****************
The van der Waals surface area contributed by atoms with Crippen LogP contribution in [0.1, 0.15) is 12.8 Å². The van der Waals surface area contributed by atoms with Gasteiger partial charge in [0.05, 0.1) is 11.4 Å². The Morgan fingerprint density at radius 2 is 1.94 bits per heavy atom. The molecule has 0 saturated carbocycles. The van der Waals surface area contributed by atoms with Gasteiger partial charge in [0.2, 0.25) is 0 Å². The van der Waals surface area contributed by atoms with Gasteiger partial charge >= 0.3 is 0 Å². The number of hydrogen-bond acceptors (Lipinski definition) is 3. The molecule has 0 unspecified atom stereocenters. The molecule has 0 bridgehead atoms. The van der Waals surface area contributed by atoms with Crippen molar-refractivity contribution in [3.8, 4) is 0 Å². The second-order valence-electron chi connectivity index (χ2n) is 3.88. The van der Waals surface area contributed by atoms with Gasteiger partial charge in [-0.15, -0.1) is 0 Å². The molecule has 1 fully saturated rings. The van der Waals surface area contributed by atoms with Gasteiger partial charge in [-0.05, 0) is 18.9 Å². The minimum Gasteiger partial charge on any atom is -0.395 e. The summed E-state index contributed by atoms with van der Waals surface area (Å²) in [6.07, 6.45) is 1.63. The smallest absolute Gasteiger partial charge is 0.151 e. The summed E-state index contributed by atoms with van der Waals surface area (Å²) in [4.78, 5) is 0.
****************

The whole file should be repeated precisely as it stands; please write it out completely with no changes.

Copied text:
The van der Waals surface area contributed by atoms with Crippen LogP contribution in [0.1, 0.15) is 12.8 Å². The van der Waals surface area contributed by atoms with Gasteiger partial charge in [0.05, 0.1) is 11.4 Å². The Morgan fingerprint density at radius 2 is 1.94 bits per heavy atom. The molecule has 0 saturated carbocycles. The van der Waals surface area contributed by atoms with Gasteiger partial charge in [0.2, 0.25) is 0 Å². The van der Waals surface area contributed by atoms with Gasteiger partial charge >= 0.3 is 0 Å². The number of hydrogen-bond acceptors (Lipinski definition) is 3. The molecule has 0 unspecified atom stereocenters. The molecule has 0 bridgehead atoms. The van der Waals surface area contributed by atoms with Crippen molar-refractivity contribution in [3.8, 4) is 0 Å². The second-order valence-electron chi connectivity index (χ2n) is 3.88. The van der Waals surface area contributed by atoms with Gasteiger partial charge in [-0.15, -0.1) is 0 Å². The molecule has 1 fully saturated rings. The van der Waals surface area contributed by atoms with Gasteiger partial charge in [-0.05, 0) is 18.9 Å². The minimum Gasteiger partial charge on any atom is -0.395 e. The summed E-state index contributed by atoms with van der Waals surface area (Å²) in [6.07, 6.45) is 1.63. The smallest absolute Gasteiger partial charge is 0.151 e. The summed E-state index contributed by atoms with van der Waals surface area (Å²) in [4.78, 5) is 0.